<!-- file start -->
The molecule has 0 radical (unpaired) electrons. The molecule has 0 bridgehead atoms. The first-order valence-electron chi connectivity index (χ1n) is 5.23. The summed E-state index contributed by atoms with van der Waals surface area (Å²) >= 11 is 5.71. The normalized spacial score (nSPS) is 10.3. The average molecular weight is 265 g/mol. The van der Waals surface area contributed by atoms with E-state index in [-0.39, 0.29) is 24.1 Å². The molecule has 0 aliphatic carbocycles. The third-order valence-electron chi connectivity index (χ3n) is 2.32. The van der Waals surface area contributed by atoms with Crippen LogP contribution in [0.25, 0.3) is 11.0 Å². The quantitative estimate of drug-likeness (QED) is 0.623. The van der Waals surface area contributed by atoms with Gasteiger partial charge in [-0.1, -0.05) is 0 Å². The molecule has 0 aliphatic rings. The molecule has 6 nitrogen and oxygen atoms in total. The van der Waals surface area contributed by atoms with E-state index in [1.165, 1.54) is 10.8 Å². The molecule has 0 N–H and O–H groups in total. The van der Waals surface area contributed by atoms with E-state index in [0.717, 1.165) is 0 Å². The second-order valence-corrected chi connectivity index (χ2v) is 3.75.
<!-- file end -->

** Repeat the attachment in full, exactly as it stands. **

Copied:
The molecule has 0 radical (unpaired) electrons. The molecule has 0 bridgehead atoms. The first-order valence-electron chi connectivity index (χ1n) is 5.23. The summed E-state index contributed by atoms with van der Waals surface area (Å²) >= 11 is 5.71. The normalized spacial score (nSPS) is 10.3. The average molecular weight is 265 g/mol. The van der Waals surface area contributed by atoms with E-state index in [-0.39, 0.29) is 24.1 Å². The molecule has 0 aliphatic carbocycles. The third-order valence-electron chi connectivity index (χ3n) is 2.32. The van der Waals surface area contributed by atoms with Crippen LogP contribution in [0.25, 0.3) is 11.0 Å². The quantitative estimate of drug-likeness (QED) is 0.623. The van der Waals surface area contributed by atoms with Gasteiger partial charge in [-0.1, -0.05) is 0 Å². The molecule has 0 aliphatic rings. The molecule has 6 nitrogen and oxygen atoms in total. The van der Waals surface area contributed by atoms with E-state index in [1.165, 1.54) is 10.8 Å². The molecule has 0 N–H and O–H groups in total. The van der Waals surface area contributed by atoms with E-state index in [0.717, 1.165) is 0 Å². The second-order valence-corrected chi connectivity index (χ2v) is 3.75.